If your job requires you to have the answers, a trap awaits: even though you might feel obliged to have all the answers, you actually don't. You might have most of the answers most of the time, but nobody has all the answers all the time. Eventually, someone will ask you something, and you'll begin to answer before you realize you're clueless.
At that point, most people choose one of four options. Some, recognizing their own cluelessness, make up something they hope will satisfy the questioner. Others feel so obliged to answer that they suppress their feelings of cluelessness, and then respond with their best guess, concealing (or not realizing) that they're only guessing. A third group claims to know how to find the answer, even if they don't, and says something like, "I'll get back to you." The last and smallest group responds with some version of, "I don't know."
To make the I-don't-know choice a little easier, here's a little collection of unanswerable questions.
- What were you thinking?
- Even if asked about the present moment, this question is difficult enough, but reconstructing what you were thinking in the past is even more difficult. In a carefully facilitated retrospective, with safety assured, an honest answer is best. Otherwise, the question is likely rhetorical, and in public, you probably have to fall on your sword. Try not to let the sword nick any important body parts.
- Where is person P?
- Unless P is in the room with you, you don't actually know. The best you can offer is your latest information: "I saw him in the hall an hour ago;" or, "Clackamas, last I heard."
- What is/was person P thinking?
- If even P can't answer this question, nobody else can. One reasonable response: "I don't know, exactly, have you asked P?"
- Why did person P make decision D?
- People make decisions for all kinds of reasons, most of them non-rational. Unless there's documentation, you're speculating. One response: "Hmmm…I'd be speculating."
- Why didn't event E happen?
- When things happen, we can often trace causes. But when things don't happen, the reasons can be many, many indeed. One possible response: "Could be any number of reasons…I'm not sure."
- What happened when you were out of the room (on travel, off line, …)?
- You can't You can't offer first-hand
information on anything
that happened when
you weren't presentoffer first-hand information on anything that happened when you weren't present. One possible response: "I'm not sure, have you asked the people who were there?"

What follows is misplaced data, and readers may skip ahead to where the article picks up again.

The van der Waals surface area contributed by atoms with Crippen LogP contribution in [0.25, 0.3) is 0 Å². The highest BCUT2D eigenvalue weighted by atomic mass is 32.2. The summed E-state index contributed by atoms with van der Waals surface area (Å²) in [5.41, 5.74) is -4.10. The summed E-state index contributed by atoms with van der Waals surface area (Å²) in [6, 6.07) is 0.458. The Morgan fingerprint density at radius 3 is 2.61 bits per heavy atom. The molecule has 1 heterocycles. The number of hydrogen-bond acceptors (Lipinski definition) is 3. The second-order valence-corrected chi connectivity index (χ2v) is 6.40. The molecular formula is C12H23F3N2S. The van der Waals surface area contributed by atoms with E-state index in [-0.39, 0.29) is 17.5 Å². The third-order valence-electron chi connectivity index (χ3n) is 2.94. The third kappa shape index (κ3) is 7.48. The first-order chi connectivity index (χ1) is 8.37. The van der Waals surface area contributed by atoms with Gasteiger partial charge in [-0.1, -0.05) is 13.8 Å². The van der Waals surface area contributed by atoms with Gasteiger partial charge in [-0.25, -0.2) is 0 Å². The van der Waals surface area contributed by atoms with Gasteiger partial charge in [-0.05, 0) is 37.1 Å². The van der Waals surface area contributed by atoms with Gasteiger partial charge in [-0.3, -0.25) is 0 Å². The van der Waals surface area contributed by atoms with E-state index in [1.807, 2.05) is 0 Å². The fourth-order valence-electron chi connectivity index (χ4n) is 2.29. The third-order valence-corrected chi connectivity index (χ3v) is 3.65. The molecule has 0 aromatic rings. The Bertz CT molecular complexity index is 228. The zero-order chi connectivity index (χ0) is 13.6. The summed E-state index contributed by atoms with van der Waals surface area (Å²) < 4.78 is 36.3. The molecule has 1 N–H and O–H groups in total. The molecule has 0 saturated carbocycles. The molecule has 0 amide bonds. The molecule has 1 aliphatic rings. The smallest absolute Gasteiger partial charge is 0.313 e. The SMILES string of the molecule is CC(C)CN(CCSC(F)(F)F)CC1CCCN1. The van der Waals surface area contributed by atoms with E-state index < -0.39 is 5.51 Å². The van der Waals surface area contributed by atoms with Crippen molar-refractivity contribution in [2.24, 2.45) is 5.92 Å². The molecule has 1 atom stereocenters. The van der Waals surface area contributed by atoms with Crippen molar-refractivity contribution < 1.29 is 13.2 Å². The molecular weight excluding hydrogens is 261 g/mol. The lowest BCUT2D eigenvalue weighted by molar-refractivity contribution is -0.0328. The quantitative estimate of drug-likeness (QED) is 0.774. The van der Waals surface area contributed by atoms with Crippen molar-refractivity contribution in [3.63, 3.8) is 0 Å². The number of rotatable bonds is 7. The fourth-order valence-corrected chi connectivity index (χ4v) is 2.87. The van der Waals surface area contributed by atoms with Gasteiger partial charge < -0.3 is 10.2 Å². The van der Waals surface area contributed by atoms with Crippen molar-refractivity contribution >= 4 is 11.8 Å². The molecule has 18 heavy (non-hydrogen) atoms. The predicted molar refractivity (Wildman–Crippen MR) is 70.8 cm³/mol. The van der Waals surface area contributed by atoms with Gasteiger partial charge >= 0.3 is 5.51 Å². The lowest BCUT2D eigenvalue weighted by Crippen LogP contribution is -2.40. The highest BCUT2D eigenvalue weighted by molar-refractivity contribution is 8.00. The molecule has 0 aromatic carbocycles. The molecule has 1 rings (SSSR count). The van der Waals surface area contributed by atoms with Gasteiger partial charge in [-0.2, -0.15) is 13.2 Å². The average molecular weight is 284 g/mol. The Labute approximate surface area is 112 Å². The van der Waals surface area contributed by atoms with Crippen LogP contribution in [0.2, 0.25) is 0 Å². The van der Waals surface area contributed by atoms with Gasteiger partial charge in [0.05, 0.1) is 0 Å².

- Why do we do things the way we do them?
- Usually, we do what we do because we think we're following a pattern set by our predecessors. But maybe not. Unless you've actually researched this particular topic, you're just guessing.
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More articles on Workplace Politics:
- Ethical Influence: II
- When we influence others as they're making tough decisions, it's easy to enter a gray area. How can
we be certain that our influence isn't manipulation? How can we influence others ethically?
- Lateral Micromanagement
- Lateral micromanagement is the unwelcome intrusion by one co-worker into the responsibilities of another.
Far more than run-of-the-mill bossiness, it's often a concerted attempt to gain organizational power
and rank, and it is toxic to teams.
- Getting Into the Conversation
- In well-facilitated meetings, facilitators work hard to ensure that all participants have opportunities
to contribute. The story is rather different for many meetings, where getting into the conversation
can be challenging for some.
- Passive Deceptions at Work
- Among the vast family of workplace deceptions, those that involve camouflage are both the most common
and the most difficult to detect. Here's a look at how passive camouflage can play a role in workplace
- Not Really Part of the Team: I
- Some team members hang back. They show little initiative and have little social contact with other team
members. How does this come about?
Forthcoming issues of Point Lookout
- Coming May 23: Narcissistic Behavior at Work: IX
- An arrogant demeanor is widely viewed as a hallmark of the narcissist. But truly narcissistic arrogance is off the charts. It's something beyond the merely annoying arrogance of a sometimes-obnoxious individual. What is narcissistic arrogance and how can we cope with it? Available here and by RSS on May 23.
- And on May 30: Chronic Peer Interrupters: I
- When making contributions to meeting discussions, we're sometimes interrupted. Often, the interruption is beneficial and saves time. But some people constantly interrupt their peers or near peers, disrespectfully, in a pattern that compromises meeting outcomes. How can we deal with chronic peer interrupters? Available here and by RSS on May 30.
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